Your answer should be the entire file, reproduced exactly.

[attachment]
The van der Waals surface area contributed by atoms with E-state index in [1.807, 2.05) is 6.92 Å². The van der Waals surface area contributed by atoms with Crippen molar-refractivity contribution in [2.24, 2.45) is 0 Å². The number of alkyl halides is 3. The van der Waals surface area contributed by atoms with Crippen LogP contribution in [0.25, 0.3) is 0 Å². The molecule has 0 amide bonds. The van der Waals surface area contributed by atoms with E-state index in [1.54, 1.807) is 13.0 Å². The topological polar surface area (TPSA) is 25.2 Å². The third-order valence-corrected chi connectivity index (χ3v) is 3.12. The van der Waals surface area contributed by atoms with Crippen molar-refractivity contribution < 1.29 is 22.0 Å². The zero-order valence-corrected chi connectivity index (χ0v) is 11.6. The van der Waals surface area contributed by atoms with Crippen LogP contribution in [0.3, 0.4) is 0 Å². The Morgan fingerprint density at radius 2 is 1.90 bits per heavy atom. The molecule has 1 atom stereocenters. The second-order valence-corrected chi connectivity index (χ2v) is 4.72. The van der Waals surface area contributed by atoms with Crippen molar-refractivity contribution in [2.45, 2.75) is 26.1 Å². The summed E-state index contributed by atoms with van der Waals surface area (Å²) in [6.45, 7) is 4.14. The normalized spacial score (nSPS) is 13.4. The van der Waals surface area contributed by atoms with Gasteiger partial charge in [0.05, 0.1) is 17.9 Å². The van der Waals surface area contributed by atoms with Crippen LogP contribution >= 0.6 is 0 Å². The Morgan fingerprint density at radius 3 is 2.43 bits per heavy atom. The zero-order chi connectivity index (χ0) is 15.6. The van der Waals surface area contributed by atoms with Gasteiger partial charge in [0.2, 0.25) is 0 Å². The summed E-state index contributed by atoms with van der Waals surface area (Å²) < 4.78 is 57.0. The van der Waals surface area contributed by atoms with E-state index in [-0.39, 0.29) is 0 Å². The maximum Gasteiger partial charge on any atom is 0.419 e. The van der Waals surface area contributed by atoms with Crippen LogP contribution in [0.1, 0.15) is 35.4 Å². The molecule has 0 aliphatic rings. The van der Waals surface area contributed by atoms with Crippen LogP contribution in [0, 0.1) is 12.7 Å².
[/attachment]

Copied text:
The van der Waals surface area contributed by atoms with E-state index in [1.807, 2.05) is 6.92 Å². The van der Waals surface area contributed by atoms with Crippen molar-refractivity contribution in [2.24, 2.45) is 0 Å². The number of alkyl halides is 3. The van der Waals surface area contributed by atoms with Crippen LogP contribution in [0.25, 0.3) is 0 Å². The molecule has 0 amide bonds. The van der Waals surface area contributed by atoms with E-state index in [1.54, 1.807) is 13.0 Å². The topological polar surface area (TPSA) is 25.2 Å². The third-order valence-corrected chi connectivity index (χ3v) is 3.12. The van der Waals surface area contributed by atoms with Crippen molar-refractivity contribution < 1.29 is 22.0 Å². The zero-order valence-corrected chi connectivity index (χ0v) is 11.6. The van der Waals surface area contributed by atoms with Crippen LogP contribution in [0.3, 0.4) is 0 Å². The Morgan fingerprint density at radius 2 is 1.90 bits per heavy atom. The molecule has 1 atom stereocenters. The second-order valence-corrected chi connectivity index (χ2v) is 4.72. The van der Waals surface area contributed by atoms with Crippen molar-refractivity contribution in [2.45, 2.75) is 26.1 Å². The summed E-state index contributed by atoms with van der Waals surface area (Å²) in [6.45, 7) is 4.14. The normalized spacial score (nSPS) is 13.4. The van der Waals surface area contributed by atoms with Gasteiger partial charge in [0.05, 0.1) is 17.9 Å². The van der Waals surface area contributed by atoms with Crippen LogP contribution >= 0.6 is 0 Å². The Morgan fingerprint density at radius 3 is 2.43 bits per heavy atom. The zero-order chi connectivity index (χ0) is 15.6. The van der Waals surface area contributed by atoms with Gasteiger partial charge in [0.2, 0.25) is 0 Å². The summed E-state index contributed by atoms with van der Waals surface area (Å²) < 4.78 is 57.0. The van der Waals surface area contributed by atoms with E-state index in [-0.39, 0.29) is 0 Å². The maximum Gasteiger partial charge on any atom is 0.419 e. The van der Waals surface area contributed by atoms with Crippen LogP contribution in [0.1, 0.15) is 35.4 Å². The molecule has 0 aliphatic rings. The van der Waals surface area contributed by atoms with Crippen LogP contribution in [0, 0.1) is 12.7 Å².